OTTAWA — Cities looking for more federal cash and a more regular flow of money to tackle poverty are being told that they will be able to tap into $1.25 billion over the next nine years through the Liberal government's cornerstone homelessness strategy.
The Liberals agreed to overhaul the program after hearing complaints from cities about cumbersome reporting requirements, inadequate funding and unrealistic expectations about how quickly the money should be spent. Anti-poverty advocates have waited since the summer to find out how funding will move.
The revamped homelessness strategy, dubbed "Reaching Home," will come into force early next year, which is when cities will be able to apply for new funding.
Municipal governments administer most of Canada's housing programs but construction and rent subsidies are expensive so the cities rely on provincial and federal governments to support them. This money should help up to six large cities qualify for annual federal funding, joining 61 cities already considered "designated communities" with access to yearly contributions from the federal government.
Territories are also being promised $43 million over the nine-year period.
There will also be new spending targeting Indigenous people — a group over-represented in shelters compared to their percentage of the general population — but how much will be spent remains unclear. The Liberals say they are working with national Indigenous groups on how to allocate that new spending.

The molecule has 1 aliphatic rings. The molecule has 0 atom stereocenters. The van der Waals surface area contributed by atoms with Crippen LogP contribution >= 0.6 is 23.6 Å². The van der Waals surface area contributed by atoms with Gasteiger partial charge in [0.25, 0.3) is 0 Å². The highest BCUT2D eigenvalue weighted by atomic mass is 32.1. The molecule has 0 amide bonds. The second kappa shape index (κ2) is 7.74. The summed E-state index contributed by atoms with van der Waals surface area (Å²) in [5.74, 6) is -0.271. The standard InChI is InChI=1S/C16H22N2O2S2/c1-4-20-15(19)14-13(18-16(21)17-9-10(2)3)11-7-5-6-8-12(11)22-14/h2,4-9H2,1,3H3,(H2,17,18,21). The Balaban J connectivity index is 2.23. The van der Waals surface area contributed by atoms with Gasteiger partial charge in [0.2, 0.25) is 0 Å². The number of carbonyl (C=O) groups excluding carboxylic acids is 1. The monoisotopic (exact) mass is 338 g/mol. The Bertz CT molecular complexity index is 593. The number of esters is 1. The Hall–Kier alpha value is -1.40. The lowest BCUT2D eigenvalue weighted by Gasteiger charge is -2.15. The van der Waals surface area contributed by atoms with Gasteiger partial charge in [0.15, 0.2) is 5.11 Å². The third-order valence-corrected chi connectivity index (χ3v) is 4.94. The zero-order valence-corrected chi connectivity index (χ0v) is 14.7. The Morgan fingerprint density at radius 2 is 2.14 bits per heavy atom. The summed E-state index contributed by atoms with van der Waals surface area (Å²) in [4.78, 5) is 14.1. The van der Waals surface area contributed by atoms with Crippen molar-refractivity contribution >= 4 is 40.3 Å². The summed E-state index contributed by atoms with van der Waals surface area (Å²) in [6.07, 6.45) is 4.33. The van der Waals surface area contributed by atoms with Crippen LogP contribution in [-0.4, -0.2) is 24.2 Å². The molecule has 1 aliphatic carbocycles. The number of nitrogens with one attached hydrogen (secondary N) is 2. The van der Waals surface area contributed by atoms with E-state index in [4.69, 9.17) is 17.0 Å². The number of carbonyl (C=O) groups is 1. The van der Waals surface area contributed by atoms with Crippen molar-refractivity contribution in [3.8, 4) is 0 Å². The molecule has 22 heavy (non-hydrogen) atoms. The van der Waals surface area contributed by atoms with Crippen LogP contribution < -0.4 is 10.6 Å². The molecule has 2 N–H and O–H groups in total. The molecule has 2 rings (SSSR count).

Details of the Reaching Home plan are being laid out as the Liberals prepare to introduce legislation to put into law a strategy to lift more than two million people out of poverty. The government notified MPs before the weekend that it planned to bring in the anti-poverty legislation this week.
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The law will set an official poverty line for the country for the first time, create a council on poverty to advise the minister in charge of the plan, and require annual reports to Parliament on the government's progress to reduce poverty rates.
Poverty-reduction targets already appear in the Liberals' latest budget-implementation bill, styled as the first phase of a full poverty-reduction law.
The government's strategy sets reduction targets of 20 per cent from 2015 levels by 2020 and 50 per cent by 2030.